This month marks 68 years since the Korean War. The war is not often talked about and is sometimes referred to as “the forgotten war,” but it was still one with heroes and casualties like every other war.
Peace medals were handed out Monday to veterans from the South Korean government to thank them for protecting their freedoms.
Veteran Porter Stanley says it was a time in his life he’ll never forget.
“If you lost friends over there, every time it comes up, it means a lot,” he said.
His and others’ sacrifices were honored Monday.
“I’m the least guy here to get a medal. I mean that sincerely, but I’ll take it for what my buddies did,” said Stanley.
“One of the things that we always wonder for those of us who have been in the military, and those of us who have gone to war, was it worth it?” said State Sen. Richard Briggs. “And when we look at the contrast of North and South Korea today, the American servicemen that sacrificed to go over there for their freedom, now has a country that’s one of the wealthiest in the world. Some of the largest companies in the world and they’re a beacon of freedom for all of Asia. So, in this particular conflict I think it’s fair to say that it was worth it.”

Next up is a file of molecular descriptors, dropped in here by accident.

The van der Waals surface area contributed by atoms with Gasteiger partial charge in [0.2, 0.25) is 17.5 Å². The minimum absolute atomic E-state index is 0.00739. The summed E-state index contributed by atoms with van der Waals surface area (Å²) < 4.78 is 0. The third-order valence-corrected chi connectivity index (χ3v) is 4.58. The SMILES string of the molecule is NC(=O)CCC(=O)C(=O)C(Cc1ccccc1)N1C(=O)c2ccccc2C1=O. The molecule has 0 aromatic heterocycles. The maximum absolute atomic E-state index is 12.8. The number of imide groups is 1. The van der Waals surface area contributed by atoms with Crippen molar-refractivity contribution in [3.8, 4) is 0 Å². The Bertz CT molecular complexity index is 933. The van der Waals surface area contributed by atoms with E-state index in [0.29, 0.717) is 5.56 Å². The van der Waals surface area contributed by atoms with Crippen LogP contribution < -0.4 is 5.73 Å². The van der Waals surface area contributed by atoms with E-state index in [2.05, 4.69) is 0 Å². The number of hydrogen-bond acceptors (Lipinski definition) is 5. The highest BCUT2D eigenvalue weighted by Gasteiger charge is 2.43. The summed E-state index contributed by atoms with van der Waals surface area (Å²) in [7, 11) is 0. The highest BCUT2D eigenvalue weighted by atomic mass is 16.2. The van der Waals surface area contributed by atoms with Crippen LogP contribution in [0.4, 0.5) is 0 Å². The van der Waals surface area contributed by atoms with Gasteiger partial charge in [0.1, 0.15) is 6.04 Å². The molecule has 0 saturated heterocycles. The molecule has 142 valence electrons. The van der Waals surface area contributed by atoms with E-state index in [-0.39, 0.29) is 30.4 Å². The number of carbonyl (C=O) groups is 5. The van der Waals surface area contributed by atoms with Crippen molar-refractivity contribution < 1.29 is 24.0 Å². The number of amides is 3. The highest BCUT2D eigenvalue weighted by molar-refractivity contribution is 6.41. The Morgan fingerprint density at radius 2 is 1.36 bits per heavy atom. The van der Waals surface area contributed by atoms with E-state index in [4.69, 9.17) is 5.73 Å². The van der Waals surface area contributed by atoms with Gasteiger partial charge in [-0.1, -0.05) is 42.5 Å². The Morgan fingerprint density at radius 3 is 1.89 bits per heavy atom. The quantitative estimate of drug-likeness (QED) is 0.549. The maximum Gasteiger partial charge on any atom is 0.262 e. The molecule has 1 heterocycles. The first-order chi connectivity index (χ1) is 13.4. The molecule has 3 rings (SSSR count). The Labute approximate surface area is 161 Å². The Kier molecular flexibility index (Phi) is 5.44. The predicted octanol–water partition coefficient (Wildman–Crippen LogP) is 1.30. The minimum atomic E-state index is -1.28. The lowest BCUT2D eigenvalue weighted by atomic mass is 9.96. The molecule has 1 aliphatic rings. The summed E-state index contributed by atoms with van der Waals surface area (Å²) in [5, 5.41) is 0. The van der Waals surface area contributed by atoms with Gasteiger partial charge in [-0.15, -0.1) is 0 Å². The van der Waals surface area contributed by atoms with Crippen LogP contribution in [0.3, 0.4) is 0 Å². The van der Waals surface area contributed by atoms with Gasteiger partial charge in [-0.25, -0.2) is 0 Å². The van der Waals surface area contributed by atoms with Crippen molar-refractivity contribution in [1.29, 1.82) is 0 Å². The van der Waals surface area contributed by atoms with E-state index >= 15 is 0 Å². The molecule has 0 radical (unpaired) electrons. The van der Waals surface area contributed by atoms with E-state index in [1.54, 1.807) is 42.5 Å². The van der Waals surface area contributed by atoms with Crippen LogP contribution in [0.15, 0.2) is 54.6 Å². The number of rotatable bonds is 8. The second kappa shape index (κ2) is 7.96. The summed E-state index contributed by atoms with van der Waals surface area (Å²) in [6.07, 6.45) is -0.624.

“When I came back, a lady interviewed me from the paper in Memphis. She said, ‘Don’t you feel like you just wasted a year of your life?’ I said, ‘No ma’am, there’s still a South Korea,'” said Stanley.
According to the Department of Defense, 36,574 U.S. troops died in the Korean War. More than 100,000 were wounded and 7,704 American soldiers are still unaccounted for as of this April.